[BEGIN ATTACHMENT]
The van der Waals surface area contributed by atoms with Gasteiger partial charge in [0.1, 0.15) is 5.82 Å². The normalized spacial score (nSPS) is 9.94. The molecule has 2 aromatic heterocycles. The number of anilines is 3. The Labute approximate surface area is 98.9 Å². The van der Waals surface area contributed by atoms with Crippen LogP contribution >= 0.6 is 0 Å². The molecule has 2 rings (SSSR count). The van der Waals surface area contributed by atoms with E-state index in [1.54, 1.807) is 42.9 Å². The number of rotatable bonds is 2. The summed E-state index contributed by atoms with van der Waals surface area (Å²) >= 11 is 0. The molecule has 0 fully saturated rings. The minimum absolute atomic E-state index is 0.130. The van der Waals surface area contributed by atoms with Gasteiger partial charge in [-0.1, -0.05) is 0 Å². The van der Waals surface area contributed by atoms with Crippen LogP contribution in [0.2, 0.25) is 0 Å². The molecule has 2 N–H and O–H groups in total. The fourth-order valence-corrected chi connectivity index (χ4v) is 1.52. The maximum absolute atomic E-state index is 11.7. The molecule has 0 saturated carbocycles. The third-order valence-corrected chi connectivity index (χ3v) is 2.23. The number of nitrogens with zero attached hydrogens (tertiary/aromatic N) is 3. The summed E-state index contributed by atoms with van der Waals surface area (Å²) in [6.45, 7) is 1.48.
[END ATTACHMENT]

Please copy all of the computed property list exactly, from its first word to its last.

The van der Waals surface area contributed by atoms with Gasteiger partial charge in [0.1, 0.15) is 5.82 Å². The normalized spacial score (nSPS) is 9.94. The molecule has 2 aromatic heterocycles. The number of anilines is 3. The Labute approximate surface area is 98.9 Å². The van der Waals surface area contributed by atoms with Crippen LogP contribution >= 0.6 is 0 Å². The molecule has 2 rings (SSSR count). The van der Waals surface area contributed by atoms with E-state index in [1.54, 1.807) is 42.9 Å². The number of rotatable bonds is 2. The summed E-state index contributed by atoms with van der Waals surface area (Å²) >= 11 is 0. The molecule has 0 fully saturated rings. The minimum absolute atomic E-state index is 0.130. The van der Waals surface area contributed by atoms with Gasteiger partial charge in [-0.1, -0.05) is 0 Å². The van der Waals surface area contributed by atoms with Crippen LogP contribution in [0.2, 0.25) is 0 Å². The molecule has 2 N–H and O–H groups in total. The fourth-order valence-corrected chi connectivity index (χ4v) is 1.52. The maximum absolute atomic E-state index is 11.7. The molecule has 0 saturated carbocycles. The third-order valence-corrected chi connectivity index (χ3v) is 2.23. The number of nitrogens with zero attached hydrogens (tertiary/aromatic N) is 3. The summed E-state index contributed by atoms with van der Waals surface area (Å²) in [6.45, 7) is 1.48.